Co-operative enterprises
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Q&A with candidates for Alliance presidency: Yogeshwar Krishna (Fiji)

23 Oct 2017

Could you tell us more about your co-operative journey? When did it start?

Yogeshwar Krishna: The Nasinu Land Purchase Cooperative was formed way back in 1961 to safeguard the plights and the interest of those poor people who were on the verge of being evicted by the new landlord – Messrs K. N. Bhindi Brothers. The people then acted smartly and formed a co-operative. The membership grew and it became a very dynamic co-operative with a total membership of 447 people. The membership has deceased in recent years. Some members have died while others emigrated abroad.

When the land was bought way back in 1961, Nasinu Land Purchase & Housing Cooperative Limited became the proud owners of 326 acres and two rods of freehold property. Presently, there is still 50% of land to be sub-divided.

I became the member of this co-operative society five years ago. Through my professional experience and skills, later on I became the vice chair of this society and, as of October 2014, I am the chair of Nasinu Land Purchase & Housing Cooperative Limited.

Are there any key projects that you have developed at Nasinu co-op and which could serve as a valuable experience for the Alliance?

Yogeshwar Krishna: As a co-operative we have given around 10 acres of freehold land to the current government for squatter resettlement. The squatters who were staying illegally on the land that belongs to Nasinu Land Purchase were evicted from there and resettled to the land given to the government. Therefore, no squatter was left without a lot after being evicted.

What are the main challenges for co-ops in Fiji?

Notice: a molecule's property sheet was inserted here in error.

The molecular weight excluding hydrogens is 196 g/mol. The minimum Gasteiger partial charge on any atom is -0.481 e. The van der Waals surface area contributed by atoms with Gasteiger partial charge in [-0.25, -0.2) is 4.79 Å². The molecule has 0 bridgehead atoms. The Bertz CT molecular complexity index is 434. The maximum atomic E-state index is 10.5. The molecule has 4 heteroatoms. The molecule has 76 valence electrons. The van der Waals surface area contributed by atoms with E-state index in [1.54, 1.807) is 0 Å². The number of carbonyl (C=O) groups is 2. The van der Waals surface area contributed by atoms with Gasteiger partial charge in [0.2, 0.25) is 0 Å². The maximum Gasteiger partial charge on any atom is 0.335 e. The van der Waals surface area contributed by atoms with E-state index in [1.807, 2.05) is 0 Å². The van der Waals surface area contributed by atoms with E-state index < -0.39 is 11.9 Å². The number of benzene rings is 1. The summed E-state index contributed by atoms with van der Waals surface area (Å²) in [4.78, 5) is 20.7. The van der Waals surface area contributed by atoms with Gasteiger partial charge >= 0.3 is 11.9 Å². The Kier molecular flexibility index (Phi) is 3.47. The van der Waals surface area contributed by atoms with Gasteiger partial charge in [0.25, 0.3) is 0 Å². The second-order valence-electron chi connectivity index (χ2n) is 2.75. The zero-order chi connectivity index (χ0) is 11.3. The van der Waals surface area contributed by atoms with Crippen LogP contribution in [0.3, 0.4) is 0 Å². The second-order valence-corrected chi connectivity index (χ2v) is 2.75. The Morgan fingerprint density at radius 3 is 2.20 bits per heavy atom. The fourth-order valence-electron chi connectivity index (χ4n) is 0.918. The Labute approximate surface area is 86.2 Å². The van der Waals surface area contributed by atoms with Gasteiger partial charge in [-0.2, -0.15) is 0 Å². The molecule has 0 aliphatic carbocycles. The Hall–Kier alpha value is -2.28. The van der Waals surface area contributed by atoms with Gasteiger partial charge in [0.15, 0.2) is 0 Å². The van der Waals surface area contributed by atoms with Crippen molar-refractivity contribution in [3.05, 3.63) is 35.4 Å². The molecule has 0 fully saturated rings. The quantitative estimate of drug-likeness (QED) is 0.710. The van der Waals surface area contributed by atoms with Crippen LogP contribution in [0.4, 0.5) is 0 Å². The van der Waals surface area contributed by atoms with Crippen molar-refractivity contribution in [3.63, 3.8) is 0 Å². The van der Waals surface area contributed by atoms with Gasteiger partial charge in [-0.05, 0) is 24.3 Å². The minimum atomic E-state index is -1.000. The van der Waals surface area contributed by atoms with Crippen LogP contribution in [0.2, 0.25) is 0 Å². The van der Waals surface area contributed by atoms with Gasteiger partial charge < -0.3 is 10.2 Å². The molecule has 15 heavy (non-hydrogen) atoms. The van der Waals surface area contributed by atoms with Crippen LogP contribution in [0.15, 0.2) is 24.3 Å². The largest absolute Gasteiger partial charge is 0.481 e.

Yogeshwar Krishna : Leadership skills - meeting the needs of one individual or a group by performing needed functions, listening, getting time to understand and being prepared for the unexpected because that is what is expected.

Financial Management - ensuring efficient allocation of financial resources, maintaining control over their resources to ensure objectives are met and raising of finance. Co-operatives are financing many projects such as development of land together with construction of roads and transport facilities and providing it to the members at a minimal cost.

Why did you decide to stand for the Alliance president position?

Yogeshwar Krishna: To take up challenges and know more about different co-operatives all over the world. How other co-operatives perform their tasks, learning more from other co-operatives and trying to enhance my own society more.

What is your vision for the Alliance? As president, what would your key priorities be? What key projects would you like to develop?

Yogeshwar Krishna:

Vision - to increase the economic opportunities and benefits for people across the world.

Priorities - to promote partnerships with other co-operative movements and implement co-operative programmes for the benefit of the members.

Key Projects - this will depend on the current status of the organisation. Based on this, I will develop strategies and a plan for future development.

How could co-ops contribute to the conversation on the Sustainable Development Goals? Could you give some concrete examples?

Yogeshwar Krishna:

  1. Compulsory completion of secondary education for girls in all nations, consulting them and taking their needs into account, recognising their leadership potentials.
  2. Climate Action- taking actions to combat climate change and its impact by regulating emissions and promoting developments in renewable energy.